A 15-year-old girl stood at a rally in Pennsylvania and asked Hillary Clinton about body image, wondering what she would do as the first female president to "help girls understand that they are so much more than what they look like".
The teenager, Brennan Leach, leaned into the microphone in front of a packed crowd at a Haverford community centre gymnasium on Tuesday and explained to the Democratic nominee that Donald Trump's view on women was having an increasing impact on body shaming at her high school.
"At my school, body image is a really big issue for girls my age," she told Clinton. "I see with my own eyes the damage Donald Trump does when he talks about women and how they look." Brennan then asked, "How would you undo some of that damage?"
The young girl's question was the first of the day and left the largely female crowd cheering loudly.
Clinton, who was seated beside her daughter, Chelsea, and actress Elizabeth Banks, thanked Brennan and said she was "so proud" of her for asking the question.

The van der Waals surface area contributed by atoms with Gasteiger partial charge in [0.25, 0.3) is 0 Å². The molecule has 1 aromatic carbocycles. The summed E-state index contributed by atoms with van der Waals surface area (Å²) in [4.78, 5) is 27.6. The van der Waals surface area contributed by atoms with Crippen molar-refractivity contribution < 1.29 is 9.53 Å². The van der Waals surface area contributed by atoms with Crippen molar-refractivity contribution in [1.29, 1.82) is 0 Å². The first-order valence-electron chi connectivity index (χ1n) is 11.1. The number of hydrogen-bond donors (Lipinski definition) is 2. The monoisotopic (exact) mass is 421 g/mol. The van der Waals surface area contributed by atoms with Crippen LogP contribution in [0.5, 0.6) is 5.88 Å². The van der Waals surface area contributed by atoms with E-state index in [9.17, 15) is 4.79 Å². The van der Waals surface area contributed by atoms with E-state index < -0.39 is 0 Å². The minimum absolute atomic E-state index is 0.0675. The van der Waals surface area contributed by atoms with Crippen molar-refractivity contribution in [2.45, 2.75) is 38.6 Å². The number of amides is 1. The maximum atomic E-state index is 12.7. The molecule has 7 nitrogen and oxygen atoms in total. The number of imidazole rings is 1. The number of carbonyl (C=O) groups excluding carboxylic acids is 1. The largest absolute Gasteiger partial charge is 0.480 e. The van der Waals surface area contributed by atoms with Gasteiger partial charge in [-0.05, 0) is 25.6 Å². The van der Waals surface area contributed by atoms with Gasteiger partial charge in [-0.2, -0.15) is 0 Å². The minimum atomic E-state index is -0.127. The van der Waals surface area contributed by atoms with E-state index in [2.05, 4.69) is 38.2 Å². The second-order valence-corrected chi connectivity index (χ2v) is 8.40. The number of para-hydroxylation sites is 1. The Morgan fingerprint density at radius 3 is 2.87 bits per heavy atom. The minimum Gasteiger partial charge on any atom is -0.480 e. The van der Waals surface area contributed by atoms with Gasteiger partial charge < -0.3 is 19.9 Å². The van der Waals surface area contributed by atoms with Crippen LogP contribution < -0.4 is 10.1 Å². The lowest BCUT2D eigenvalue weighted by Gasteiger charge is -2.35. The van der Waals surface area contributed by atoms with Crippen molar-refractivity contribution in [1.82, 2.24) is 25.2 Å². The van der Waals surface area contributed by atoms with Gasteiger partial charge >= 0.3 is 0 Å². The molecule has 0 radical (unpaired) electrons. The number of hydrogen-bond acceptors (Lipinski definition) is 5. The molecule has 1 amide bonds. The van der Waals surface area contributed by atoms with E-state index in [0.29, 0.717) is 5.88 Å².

Then she began.
"You're right, my opponent has taken this concern to a new level of difficulty and meanness. And you know, it's shocking when women are called names and judged on the basis, solely on the basis of physical attributes," Clinton said.
"My opponent insulted Miss Universe, I mean how do you get more acclaimed than that?" she added, referring to Trump's recent disparaging remarks about the weight of the 1996 Miss Universe, Alicia Machado.
"But it wasn't good enough so we can't take any of this seriously anymore," Clinton continued. "We need to laugh at it, we need to refute it, we need to ignore it and we need to stand up to it.
"And especially the bullying, there are too many women online who are being bullied about how they look and are being shamed and mistreated and sometimes that leads to tragic outcomes.
"So we have got to be as clear as possible," Clinton told the crowd. "You are more than the way you look."
She finished: "We're not all going to end up being Miss Universe, I hate to tell you. So let's be the best we can be. Let's be proud of who we are."
The audience, filled with parents and their children, roared as she wrapped up her response.
After the event, the Clinton campaign said questions were not vetted beforehand, the New York Times reports.